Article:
> establishes a far more effective freedom. Yes, freedom can be 
> abused, but that proxy still has to slog through.
> >
>
>Right, if your assumption that the proxy cares more about the issues 
>at hand than retaining supporters is correct.

In a DP system, proxies retain supporters on a *small* scale. A proxy 
is only dealing directly with a few clients. Image is far less 
important, *media* image is practically irrelevant.

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Brian Olson | 3 Sep 03:52 2006

A horrible thing we need to crush: Fusion Voting


Here's a couple links that talk about this terrible "solution" to the 
spoiler problem:
http://www.nmef.org/solution.htm
http://www.blueoregon.com/2006/07/new_party_pushe.html

Ok, yeah, no journalistic integrity, I'm pre-biasing you all against this 
stuff, oh well.

The short short version:
"Fusion Voting" fixes the spoiler problem by allowing 3rd parties to 
nominate one of the candidates of the two major parties.

There's some group called the "Working Families Party" < 
http://www.workingfamiliesparty.org/ > who seems to have this electoral 
deform as their primary issue.

They seem to think that the 2000 US President ballot might have looked 
something like this:
__ Bush, Republican Party
__ Gore, Democratic Party
__ Bush, Libertarian Party
__ Gore, Green Party
__ Bush, Total World Domination Party
__ Gore, Working Families Party

A) Great way to continue to ensure the irrelevance of 3rd parties.
B) Yeah, right, like the Greens/Libertarians would ever go along with 
this.
C) No improvement in choice. Still only 2 choices on the ballot. (Though 
some see this as an improvement since then there won't be spoiled 
elections.)

Ideally this will just fade away and never catch on, but it's something to 
watch out for. I ran across the first reference to it I've seen today 
while reading my church's national magazine. I'm sure the author was well 
meaning, and I'll now write them a nice letter about how election reform 
ought to be, with more than two choices and with rankings or ratings 
ballots and all that.

Brian Olson
http://bolson.org/
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raphfrk | 3 Sep 17:37 2006
Picon

Re: A horrible thing we need to crush: Fusion Voting

 From: bql <at> bolson.org
>
>
> Here's a couple links that talk about this terrible "solution" to the
> spoiler problem:
> http://www.nmef.org/solution.htm
> http://www.blueoregon.com/2006/07/new_party_pushe.html
>
> Ok, yeah, no journalistic integrity, I'm pre-biasing you all against thi
> stuff, oh well.

It doesn't seem that bad.  It is clearly better than
plurality.  It allows voters better expressivity, even if it still
requires tactical voting.

Clearly, it isn't the best, but it is an improvement.

> They seem to think that the 2000 US President ballot might have looked
> something like this:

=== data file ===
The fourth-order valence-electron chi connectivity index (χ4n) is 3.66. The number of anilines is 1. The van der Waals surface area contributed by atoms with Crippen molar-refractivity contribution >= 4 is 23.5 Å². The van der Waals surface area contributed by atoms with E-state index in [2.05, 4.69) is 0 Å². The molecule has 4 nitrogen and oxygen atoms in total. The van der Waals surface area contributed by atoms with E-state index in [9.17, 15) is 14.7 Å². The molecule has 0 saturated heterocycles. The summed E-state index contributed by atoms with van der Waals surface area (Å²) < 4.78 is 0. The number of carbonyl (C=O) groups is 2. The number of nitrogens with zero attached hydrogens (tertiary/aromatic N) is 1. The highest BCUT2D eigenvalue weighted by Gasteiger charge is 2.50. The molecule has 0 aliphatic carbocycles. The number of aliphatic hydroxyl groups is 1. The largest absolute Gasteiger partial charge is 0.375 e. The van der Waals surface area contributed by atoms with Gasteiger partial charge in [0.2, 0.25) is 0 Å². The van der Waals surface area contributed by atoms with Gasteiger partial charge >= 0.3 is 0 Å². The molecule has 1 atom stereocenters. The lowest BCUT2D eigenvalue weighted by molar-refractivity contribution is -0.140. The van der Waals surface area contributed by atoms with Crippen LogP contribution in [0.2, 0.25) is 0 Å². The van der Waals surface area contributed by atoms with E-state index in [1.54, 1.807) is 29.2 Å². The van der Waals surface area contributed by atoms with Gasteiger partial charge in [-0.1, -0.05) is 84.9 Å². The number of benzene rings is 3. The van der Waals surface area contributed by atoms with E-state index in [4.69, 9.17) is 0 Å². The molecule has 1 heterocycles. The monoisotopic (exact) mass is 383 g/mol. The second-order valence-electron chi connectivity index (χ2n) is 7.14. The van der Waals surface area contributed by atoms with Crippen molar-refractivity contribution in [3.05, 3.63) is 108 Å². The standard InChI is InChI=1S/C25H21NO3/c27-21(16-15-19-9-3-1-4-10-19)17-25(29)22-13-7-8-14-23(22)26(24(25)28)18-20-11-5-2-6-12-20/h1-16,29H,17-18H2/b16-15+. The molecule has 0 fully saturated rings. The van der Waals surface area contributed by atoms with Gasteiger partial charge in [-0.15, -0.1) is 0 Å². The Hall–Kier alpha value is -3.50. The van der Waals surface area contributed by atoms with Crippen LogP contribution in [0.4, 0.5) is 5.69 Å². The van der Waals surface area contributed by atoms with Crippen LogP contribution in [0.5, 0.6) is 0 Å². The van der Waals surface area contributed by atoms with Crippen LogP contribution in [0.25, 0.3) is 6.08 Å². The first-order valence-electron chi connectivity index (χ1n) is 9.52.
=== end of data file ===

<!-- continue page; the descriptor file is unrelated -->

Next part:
> __ Bush, Republican Party
> __ Gore, Democratic Party
> __ Bush, Libertarian Party
> __ Gore, Green Party
> __ Bush, Total World Domination Party
> __ Gore, Working Families Party
>
> A) Great way to continue to ensure the irrelevance of 3rd parties.

They would be slightly less irrelevant.  Centerists would be even more
relevant.

> B) Yeah, right, like the Greens/Libertarians would ever go along with
> this.

It is better than the current system.  There is a good arguement
that it is equivalent to IRV in alot of cases.  However, ofc, it
allows the candidate's parties to choose the transfers.  This is
IMO a bad thing as ideally voters should be the ones choosing.

Hmm, maybe it could be considered equivalent to asset voting where
the votes are transfered before the election is held?  (and without
the whole getting all the candidates in one place to transfer
the votes).

> C) No improvement in choice. Still only 2 choices on the ballot. (Though
> some see this as an improvement since then there won't be spoiled
> elections.)

However, expression is increased.  You can choose to express your
support for a 3rd party while still voting for a major party.

The real question is how would 3rd parties be treated under this system,
would major parties treat them like they do the voters, promise the world
and then ignore them until the next election is upcomming.

Also, it wouldn't increase the power of 3rd parties that have extreme
view.  For example, if the Greens were to threaten to switch to the
Republicans, the Democrats would probably ignore them.  Even if the
leadership of the Greens wasn't bluffing, their voters are going to vote
for

___ Bush, Green Party

no matter how much the Green's leadership says that they have
obtained a better deal from the Republicans.  OTOH, maybe the
Greens could say that they will support the Republicans if the
Republicans run a more enviromentally candidate.

However, centerist parties could do quite well under this system.  A
party that is willing (and who's supporters are willing) to align
with either of the major parties will have its power enhanced.

I don't think that it is the best system.  Something like STV-PR is
better as it explicitally gives each party a number of seats linked
to its vote share.

The real issue is how it would handle changes to the top two
parties.  For example, if on the previous election it was

Candidate A, Party A:  25%
Candidate A, Party B:  30%
Candidate C, Party C:  45%

Would party B be able to argue that its candidate should be
the one to represent the A+B ticket?  However, if all anyone sees
is 55% - 45%, then nobody knows the relative intra-ticket support.

One other thing.  It is quite possible that parties would use this
system to trade support between districts.  Two parties could
trade support in one district for another.  A party with 5% might
agree to support a major party in 10 districts in exchange for
them supporting their candidate in one.

Voter trading would only work if parties could consistantly
maintain a reasonable amount of their support no
matter who they pick.
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Gmane